To further demonstrate expression of the gg1-VP64 fusion at the protein level, CID-dependent BMCs were derived from gg1-VP64 β-YAC bigenic mice as previously described [11]. These BMCs maintained the same globin gene expression pattern observed in the adult transgenic mice. Western blotting was performed using an anti-HA tag antibody, which specifically recognizes the HA tag in the gg1-VP64 construct utilized to generate the transgenic lines [12]. A 29 KDa fragment corresponding to the HA-tagged gg1-VP64 fragment was detected in the gg1-VP64 β-YAC CID BMCs, but not in β-YAC CID BMCs lacking gg1-VP64 used as the control (Figure 1(b)). Together, these data confirm the expression at the protein level of the gg1-VP64 zinc finger construct in the gg1-VP64 β-YAC bigenic lines.

3.2. Expression of Fetal Hemoglobin in gg1-VP64 β-YAC Mice during Adult Definitive Erythropoiesis

To test whether the presence of gg1-VP64 induced γ-globin expression during adult erythropoiesis in β-YAC transgenic mice, human β-like globin gene expression was measured by qPCR in adult blood from F2 or F3 generation adult mice. Mouse α-globin and Gapdh served as internal controls to quantitate human β-like globin transgene expression levels. All values were normalized to these internal controls and corrected for transgene and endogenous gene copy number. A 5-fold increase in γ-globin gene expression was observed in the peripheral blood samples from the gg1-VP64 β-YAC bigenic line compared to the wild-type β-YAC mice (Figure 2(a)). The expression of the adult β-globin gene was demonstrated to be slightly increased in the adult blood samples from the gg1-VP64 β-YAC bigenic lines, but this increase was not significant (Figure 2(b)).

To further demonstrate that increased γ-globin mRNA expression in the gg1-VP64 β-YAC bigenic lines correlates with an increased percentage of HbF-containing cells, flow cytometry analysis was performed using an anti-human hemoglobin F-FITC-conjugated antibody. The gg1-VP64 β-YAC bigenic mice showed an 8.8% and 7.6% increase of F cells (Figures 3(c) and 3(d)) compared to a wild-type β-YAC transgenic control (0.8% F cells; Figure 3(a)). Positive controls included the previously characterized −117 Greek HPFH β-YAC mice (32.4% F cells; Figure 3(b)). We also performed staining of gg1-VP64 β-YAC bigenic mouse peripheral blood cytospins with the same antibody (Figure 4), which demonstrated a heterocellular distribution of F cells in the gg1-VP64 β-YAC animals (Figures 4(c) and 4(d)), compared to a pancellular distribution in −117 Greek HPFH β-YAC mice (Figure 4(b); [23]). Although only one representative microscope field is shown in each panel of Figure 4, the number of positively stained cells was approximately 10-fold higher compared to wild-type β-YAC transgenic mice (Figure 4(a); data not shown).

The effect of gg1-VP64 was also assessed in RNA samples extracted from spleens of phenylhydrazine-treated gg1-VP64 β-YAC bigenic mice. Phenylhydrazine treatment induces high levels of γ-globin gene expression due to the reticulocytosis resulting from hemolytic anemia [18]. qPCR was performed on RNA samples from gg1-VP64 β-YAC line 7, and a 100-fold increase in γ-globin expression was observed compared to the phenylhydrazine-treated β-YAC control mice (Figure 5). Together our data demonstrate that the zinc finger gg1-VP64 construct increased γ-globin gene expression in vivo during adult definitive erythropoiesis.

4. Discussion

The use of synthetic gene-targeted transcription factors that bind to specific DNA sequences to regulate the expression of endogenous genes is an emerging field. Engineered zinc finger transcription factors in which zinc finger motifs are coupled to an activation domain provide new therapeutic venues to enhance gene expression and treat diseases such as hemoglobinopathies [14, 15, 2426].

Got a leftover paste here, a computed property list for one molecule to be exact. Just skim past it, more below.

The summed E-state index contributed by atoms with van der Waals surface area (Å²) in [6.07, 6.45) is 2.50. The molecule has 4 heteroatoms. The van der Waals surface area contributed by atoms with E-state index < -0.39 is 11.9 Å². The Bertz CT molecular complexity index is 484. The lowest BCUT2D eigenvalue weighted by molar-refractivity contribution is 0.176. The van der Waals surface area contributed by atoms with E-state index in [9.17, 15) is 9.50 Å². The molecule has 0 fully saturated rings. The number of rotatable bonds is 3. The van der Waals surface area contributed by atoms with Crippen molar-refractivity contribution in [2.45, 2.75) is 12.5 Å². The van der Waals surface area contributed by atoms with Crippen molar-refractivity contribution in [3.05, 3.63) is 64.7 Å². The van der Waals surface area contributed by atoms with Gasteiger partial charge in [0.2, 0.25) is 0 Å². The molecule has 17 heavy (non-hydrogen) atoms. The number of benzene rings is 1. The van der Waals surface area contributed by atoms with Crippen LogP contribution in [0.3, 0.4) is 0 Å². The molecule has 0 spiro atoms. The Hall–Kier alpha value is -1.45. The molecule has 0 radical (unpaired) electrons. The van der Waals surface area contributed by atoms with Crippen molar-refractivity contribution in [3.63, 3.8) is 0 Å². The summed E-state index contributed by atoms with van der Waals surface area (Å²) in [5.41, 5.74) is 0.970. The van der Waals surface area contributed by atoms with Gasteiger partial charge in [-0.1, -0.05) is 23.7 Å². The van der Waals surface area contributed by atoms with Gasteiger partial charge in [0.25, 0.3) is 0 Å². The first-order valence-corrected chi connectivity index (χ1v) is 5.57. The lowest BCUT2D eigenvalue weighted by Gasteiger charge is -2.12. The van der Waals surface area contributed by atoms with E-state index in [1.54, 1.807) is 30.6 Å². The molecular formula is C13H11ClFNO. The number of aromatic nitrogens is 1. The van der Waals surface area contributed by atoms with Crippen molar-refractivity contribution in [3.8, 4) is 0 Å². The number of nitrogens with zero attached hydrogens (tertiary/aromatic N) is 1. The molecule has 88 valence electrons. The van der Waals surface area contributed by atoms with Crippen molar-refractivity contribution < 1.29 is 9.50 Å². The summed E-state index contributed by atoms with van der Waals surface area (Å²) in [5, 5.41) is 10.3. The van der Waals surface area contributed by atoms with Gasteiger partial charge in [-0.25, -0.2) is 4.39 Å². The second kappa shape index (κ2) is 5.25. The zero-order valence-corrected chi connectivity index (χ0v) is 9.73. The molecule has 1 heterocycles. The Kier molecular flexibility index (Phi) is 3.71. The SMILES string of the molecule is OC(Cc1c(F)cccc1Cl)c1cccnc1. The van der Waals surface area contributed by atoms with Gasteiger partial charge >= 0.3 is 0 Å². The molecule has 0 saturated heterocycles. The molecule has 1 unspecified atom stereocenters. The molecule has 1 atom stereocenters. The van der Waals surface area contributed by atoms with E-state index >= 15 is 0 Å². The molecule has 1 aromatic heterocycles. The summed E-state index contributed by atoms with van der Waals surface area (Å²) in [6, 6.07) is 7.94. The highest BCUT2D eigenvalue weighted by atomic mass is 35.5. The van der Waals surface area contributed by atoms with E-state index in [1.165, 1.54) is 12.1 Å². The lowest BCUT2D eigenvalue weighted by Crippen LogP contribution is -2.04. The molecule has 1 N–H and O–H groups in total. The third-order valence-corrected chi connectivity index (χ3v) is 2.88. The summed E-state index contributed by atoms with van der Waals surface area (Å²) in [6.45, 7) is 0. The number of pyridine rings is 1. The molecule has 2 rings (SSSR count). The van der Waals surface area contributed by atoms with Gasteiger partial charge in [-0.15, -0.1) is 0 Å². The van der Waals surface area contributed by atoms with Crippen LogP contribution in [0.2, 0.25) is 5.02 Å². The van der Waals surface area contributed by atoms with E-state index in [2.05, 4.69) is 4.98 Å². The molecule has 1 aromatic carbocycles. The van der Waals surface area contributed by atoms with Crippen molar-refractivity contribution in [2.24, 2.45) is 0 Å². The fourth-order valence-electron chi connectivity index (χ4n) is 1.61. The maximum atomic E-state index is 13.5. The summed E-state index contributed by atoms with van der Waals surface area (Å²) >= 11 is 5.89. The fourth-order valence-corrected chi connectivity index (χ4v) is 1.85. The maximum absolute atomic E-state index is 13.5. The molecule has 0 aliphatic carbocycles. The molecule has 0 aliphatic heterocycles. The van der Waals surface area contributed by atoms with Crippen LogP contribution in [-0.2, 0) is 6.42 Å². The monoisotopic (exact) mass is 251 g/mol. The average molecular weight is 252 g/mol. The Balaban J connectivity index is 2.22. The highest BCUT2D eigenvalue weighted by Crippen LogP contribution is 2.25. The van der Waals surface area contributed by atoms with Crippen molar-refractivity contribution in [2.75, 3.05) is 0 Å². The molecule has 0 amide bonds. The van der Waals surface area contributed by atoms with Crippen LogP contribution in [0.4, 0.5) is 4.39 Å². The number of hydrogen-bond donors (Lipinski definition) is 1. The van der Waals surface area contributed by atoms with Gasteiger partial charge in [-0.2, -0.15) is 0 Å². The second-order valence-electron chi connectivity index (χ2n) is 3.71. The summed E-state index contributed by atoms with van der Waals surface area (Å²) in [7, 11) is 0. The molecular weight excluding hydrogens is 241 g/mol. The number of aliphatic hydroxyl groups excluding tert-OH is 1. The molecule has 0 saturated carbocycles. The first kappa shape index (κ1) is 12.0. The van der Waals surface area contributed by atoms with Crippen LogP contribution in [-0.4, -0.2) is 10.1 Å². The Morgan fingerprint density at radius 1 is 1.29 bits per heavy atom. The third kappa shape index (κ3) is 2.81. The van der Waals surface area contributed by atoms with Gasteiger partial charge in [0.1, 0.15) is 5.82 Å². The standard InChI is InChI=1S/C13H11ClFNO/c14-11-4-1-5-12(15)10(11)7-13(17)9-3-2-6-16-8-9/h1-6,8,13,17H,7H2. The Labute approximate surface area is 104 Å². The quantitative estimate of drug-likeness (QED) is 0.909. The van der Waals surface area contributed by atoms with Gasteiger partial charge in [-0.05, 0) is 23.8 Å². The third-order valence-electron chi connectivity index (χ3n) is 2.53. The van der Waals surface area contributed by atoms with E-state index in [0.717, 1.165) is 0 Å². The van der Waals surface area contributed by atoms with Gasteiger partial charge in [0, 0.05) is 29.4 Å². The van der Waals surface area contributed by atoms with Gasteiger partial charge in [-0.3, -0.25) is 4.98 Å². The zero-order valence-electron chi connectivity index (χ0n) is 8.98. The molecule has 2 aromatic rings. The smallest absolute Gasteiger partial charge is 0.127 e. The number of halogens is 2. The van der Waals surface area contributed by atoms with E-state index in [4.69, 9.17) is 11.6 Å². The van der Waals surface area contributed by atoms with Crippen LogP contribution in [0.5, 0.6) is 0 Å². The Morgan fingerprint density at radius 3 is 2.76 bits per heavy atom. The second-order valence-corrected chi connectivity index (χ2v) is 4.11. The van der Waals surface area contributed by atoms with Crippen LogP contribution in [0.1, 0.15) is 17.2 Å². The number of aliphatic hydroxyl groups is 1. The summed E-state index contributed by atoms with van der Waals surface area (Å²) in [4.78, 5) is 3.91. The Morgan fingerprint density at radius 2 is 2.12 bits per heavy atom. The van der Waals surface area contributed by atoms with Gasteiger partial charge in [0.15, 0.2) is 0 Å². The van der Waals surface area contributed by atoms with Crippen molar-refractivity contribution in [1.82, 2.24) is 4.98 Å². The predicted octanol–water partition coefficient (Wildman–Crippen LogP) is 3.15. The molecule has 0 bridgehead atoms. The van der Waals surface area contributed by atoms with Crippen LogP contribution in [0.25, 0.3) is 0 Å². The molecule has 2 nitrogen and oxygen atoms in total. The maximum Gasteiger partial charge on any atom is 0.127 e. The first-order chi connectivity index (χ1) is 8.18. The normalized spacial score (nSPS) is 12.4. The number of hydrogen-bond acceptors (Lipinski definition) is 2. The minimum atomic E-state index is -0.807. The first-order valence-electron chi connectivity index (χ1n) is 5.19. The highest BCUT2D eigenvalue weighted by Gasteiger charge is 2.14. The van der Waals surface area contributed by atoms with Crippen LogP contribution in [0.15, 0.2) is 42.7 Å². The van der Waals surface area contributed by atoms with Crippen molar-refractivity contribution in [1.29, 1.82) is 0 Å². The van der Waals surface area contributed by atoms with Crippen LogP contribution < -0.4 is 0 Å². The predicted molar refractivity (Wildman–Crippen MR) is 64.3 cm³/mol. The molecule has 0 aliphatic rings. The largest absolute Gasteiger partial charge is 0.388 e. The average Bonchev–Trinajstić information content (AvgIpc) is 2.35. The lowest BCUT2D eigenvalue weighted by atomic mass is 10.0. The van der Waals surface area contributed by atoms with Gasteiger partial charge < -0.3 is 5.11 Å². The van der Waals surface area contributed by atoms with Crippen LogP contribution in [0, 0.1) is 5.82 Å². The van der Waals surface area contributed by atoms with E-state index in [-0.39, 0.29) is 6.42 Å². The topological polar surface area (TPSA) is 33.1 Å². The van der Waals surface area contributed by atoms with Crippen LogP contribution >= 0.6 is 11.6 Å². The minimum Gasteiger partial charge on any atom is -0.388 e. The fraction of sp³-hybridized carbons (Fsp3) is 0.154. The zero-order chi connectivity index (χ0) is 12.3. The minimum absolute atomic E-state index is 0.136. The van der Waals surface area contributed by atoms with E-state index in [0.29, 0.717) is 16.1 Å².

The transcription factor gg1-VP64 is a hexameric zinc finger-based DNA binding domain, designed to interact specifically with an 18-base pair target DNA sequence at the −117 nucleotide in the proximal promoter of the A 𝛾 -globin gene [12]. Our study demonstrates increased γ-globin gene expression at both the mRNA and protein level in vivo during adult definitive erythropoiesis in gg1-VP64 β-YAC transgenic mice. Our data corroborate previously published data where γ-globin gene expression is increased in K562 cells, in CID-dependent β-YAC BMCs and human erythroid CD34+ progenitor cells following transfection of the gg1-VP64 construct [1115]. A G-to-A mutation at position −117 of the A 𝛾 -globin gene is associated with high levels of fetal hemoglobin in the Greek population (Greek hereditary persistence of fetal hemoglobin or HPFH) [27]. This mutation alters a direct repeat element (DR1) in the A 𝛾 -globin gene promoter [7, 8, 28]. Interestingly, a complex called DRED (direct repeat erythroid-definitive) binds this same region, silencing the fetal γ-globin gene [7].

Many studies have been performed in transgenic mouse models bearing human β-globin locus constructs [16, 2931]. Unlike humans, mice do not have a fetal-stage-specific hemoglobin. However, the human A 𝛾 -globin gene functions as a fetal gene in mice, and the HPFH phenotype is recapitulated in transgenic mice containing −117, −175, −195, or −566 A 𝛾 -globin HPFH point-mutant globin constructs or β-YACs ([23, 27, 3234], unpublished data). These models have been utilized extensively to understand the function of cis-acting elements and trans-acting factors within the γ-globin locus, including their potential effects in restoring γ-globin expression in adult erythropoiesis [23, 27, 3234]. Recently, enforced expression of the trans-acting factor TR2/TR4 orphan nuclear receptor was shown to increase γ-globin gene expression in adult erythroid cells of the humanized SCD mouse model [10]. In another study, knockout of BCL11A in SCD mice was shown to increase γ-globin expression and red cell survival, thus correcting the SCD phenotype [35]. Taken together, these studies demonstrate the utility of mouse models for screening transcription factors that can reactivate HbF in vivo. Finally, the data presented in this study indicates that a synthetic transcription factor can induce the expression of γ-globin gene expression and HbF in vivo during adult definitive erythropoiesis in transgenic mice and supports the use of these constructs as a potential new therapy to treat sickle cell disease and other hemoglobinopathies.


This work was supported by NIH grants DK081290 and HL067336 to K.R.P.